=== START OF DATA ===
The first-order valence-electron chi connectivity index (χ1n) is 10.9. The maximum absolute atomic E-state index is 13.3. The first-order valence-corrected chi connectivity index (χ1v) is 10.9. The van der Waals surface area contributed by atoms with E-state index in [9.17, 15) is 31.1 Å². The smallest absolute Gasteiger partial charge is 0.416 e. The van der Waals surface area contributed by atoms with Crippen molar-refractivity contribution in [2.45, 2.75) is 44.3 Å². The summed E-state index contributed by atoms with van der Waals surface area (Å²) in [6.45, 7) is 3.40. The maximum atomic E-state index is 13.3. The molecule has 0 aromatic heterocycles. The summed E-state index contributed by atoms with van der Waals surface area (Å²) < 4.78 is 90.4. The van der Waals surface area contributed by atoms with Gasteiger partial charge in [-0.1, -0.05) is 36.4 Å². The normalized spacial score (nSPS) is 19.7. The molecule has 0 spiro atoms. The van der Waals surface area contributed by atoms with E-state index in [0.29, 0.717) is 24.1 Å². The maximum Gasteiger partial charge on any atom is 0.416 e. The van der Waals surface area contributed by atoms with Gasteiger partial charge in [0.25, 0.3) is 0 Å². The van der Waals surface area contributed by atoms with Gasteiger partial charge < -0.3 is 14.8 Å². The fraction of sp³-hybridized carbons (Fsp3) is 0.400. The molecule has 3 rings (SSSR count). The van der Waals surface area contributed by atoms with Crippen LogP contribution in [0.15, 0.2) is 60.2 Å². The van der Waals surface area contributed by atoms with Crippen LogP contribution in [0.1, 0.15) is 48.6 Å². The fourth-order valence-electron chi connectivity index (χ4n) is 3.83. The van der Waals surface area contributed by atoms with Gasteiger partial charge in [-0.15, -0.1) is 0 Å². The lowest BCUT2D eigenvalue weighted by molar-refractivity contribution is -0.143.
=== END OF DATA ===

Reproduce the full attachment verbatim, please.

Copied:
The first-order valence-electron chi connectivity index (χ1n) is 10.9. The maximum absolute atomic E-state index is 13.3. The first-order valence-corrected chi connectivity index (χ1v) is 10.9. The van der Waals surface area contributed by atoms with E-state index in [9.17, 15) is 31.1 Å². The smallest absolute Gasteiger partial charge is 0.416 e. The van der Waals surface area contributed by atoms with Crippen molar-refractivity contribution in [2.45, 2.75) is 44.3 Å². The summed E-state index contributed by atoms with van der Waals surface area (Å²) in [6.45, 7) is 3.40. The maximum atomic E-state index is 13.3. The molecule has 0 aromatic heterocycles. The summed E-state index contributed by atoms with van der Waals surface area (Å²) < 4.78 is 90.4. The van der Waals surface area contributed by atoms with Gasteiger partial charge in [-0.1, -0.05) is 36.4 Å². The normalized spacial score (nSPS) is 19.7. The molecule has 0 spiro atoms. The van der Waals surface area contributed by atoms with E-state index in [0.29, 0.717) is 24.1 Å². The maximum Gasteiger partial charge on any atom is 0.416 e. The van der Waals surface area contributed by atoms with Gasteiger partial charge in [0.25, 0.3) is 0 Å². The van der Waals surface area contributed by atoms with Gasteiger partial charge < -0.3 is 14.8 Å². The fraction of sp³-hybridized carbons (Fsp3) is 0.400. The molecule has 3 rings (SSSR count). The van der Waals surface area contributed by atoms with Crippen LogP contribution in [0.15, 0.2) is 60.2 Å². The van der Waals surface area contributed by atoms with Crippen LogP contribution in [0.1, 0.15) is 48.6 Å². The fourth-order valence-electron chi connectivity index (χ4n) is 3.83. The van der Waals surface area contributed by atoms with Gasteiger partial charge in [-0.15, -0.1) is 0 Å². The lowest BCUT2D eigenvalue weighted by molar-refractivity contribution is -0.143.